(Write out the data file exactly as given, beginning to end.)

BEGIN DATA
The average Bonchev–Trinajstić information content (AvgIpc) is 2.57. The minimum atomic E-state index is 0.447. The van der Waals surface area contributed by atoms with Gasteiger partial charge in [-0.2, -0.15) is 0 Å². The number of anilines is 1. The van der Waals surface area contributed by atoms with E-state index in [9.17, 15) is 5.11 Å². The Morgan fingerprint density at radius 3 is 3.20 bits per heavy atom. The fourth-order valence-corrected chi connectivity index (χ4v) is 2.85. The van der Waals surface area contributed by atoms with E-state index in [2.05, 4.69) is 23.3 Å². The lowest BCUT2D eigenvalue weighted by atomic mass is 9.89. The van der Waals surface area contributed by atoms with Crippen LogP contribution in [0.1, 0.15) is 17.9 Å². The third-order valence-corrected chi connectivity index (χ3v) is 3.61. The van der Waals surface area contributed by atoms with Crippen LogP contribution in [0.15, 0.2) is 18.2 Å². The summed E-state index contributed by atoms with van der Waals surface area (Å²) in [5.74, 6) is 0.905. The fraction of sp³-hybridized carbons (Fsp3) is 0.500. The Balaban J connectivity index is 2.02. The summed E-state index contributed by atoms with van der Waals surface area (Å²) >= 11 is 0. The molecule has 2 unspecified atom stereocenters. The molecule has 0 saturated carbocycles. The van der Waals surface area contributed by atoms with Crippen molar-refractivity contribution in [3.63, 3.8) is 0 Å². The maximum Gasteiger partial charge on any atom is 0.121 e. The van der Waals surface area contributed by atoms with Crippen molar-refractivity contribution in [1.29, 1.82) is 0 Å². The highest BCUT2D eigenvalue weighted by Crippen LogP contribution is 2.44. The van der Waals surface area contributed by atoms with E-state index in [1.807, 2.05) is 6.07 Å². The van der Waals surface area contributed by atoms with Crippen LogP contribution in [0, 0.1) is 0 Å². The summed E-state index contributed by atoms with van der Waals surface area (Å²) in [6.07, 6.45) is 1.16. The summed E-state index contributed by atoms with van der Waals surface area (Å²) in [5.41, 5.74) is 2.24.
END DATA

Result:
The average Bonchev–Trinajstić information content (AvgIpc) is 2.57. The minimum atomic E-state index is 0.447. The van der Waals surface area contributed by atoms with Gasteiger partial charge in [-0.2, -0.15) is 0 Å². The number of anilines is 1. The van der Waals surface area contributed by atoms with E-state index in [9.17, 15) is 5.11 Å². The Morgan fingerprint density at radius 3 is 3.20 bits per heavy atom. The fourth-order valence-corrected chi connectivity index (χ4v) is 2.85. The van der Waals surface area contributed by atoms with E-state index in [2.05, 4.69) is 23.3 Å². The lowest BCUT2D eigenvalue weighted by atomic mass is 9.89. The van der Waals surface area contributed by atoms with Crippen LogP contribution in [0.1, 0.15) is 17.9 Å². The third-order valence-corrected chi connectivity index (χ3v) is 3.61. The van der Waals surface area contributed by atoms with Crippen LogP contribution in [0.15, 0.2) is 18.2 Å². The summed E-state index contributed by atoms with van der Waals surface area (Å²) in [5.74, 6) is 0.905. The fraction of sp³-hybridized carbons (Fsp3) is 0.500. The Balaban J connectivity index is 2.02. The summed E-state index contributed by atoms with van der Waals surface area (Å²) >= 11 is 0. The molecule has 2 unspecified atom stereocenters. The molecule has 0 saturated carbocycles. The van der Waals surface area contributed by atoms with Crippen molar-refractivity contribution in [3.63, 3.8) is 0 Å². The maximum Gasteiger partial charge on any atom is 0.121 e. The van der Waals surface area contributed by atoms with Crippen molar-refractivity contribution in [1.29, 1.82) is 0 Å². The highest BCUT2D eigenvalue weighted by Crippen LogP contribution is 2.44. The van der Waals surface area contributed by atoms with E-state index in [1.807, 2.05) is 6.07 Å². The van der Waals surface area contributed by atoms with Crippen LogP contribution in [0, 0.1) is 0 Å². The summed E-state index contributed by atoms with van der Waals surface area (Å²) in [6.07, 6.45) is 1.16. The summed E-state index contributed by atoms with van der Waals surface area (Å²) in [5.41, 5.74) is 2.24.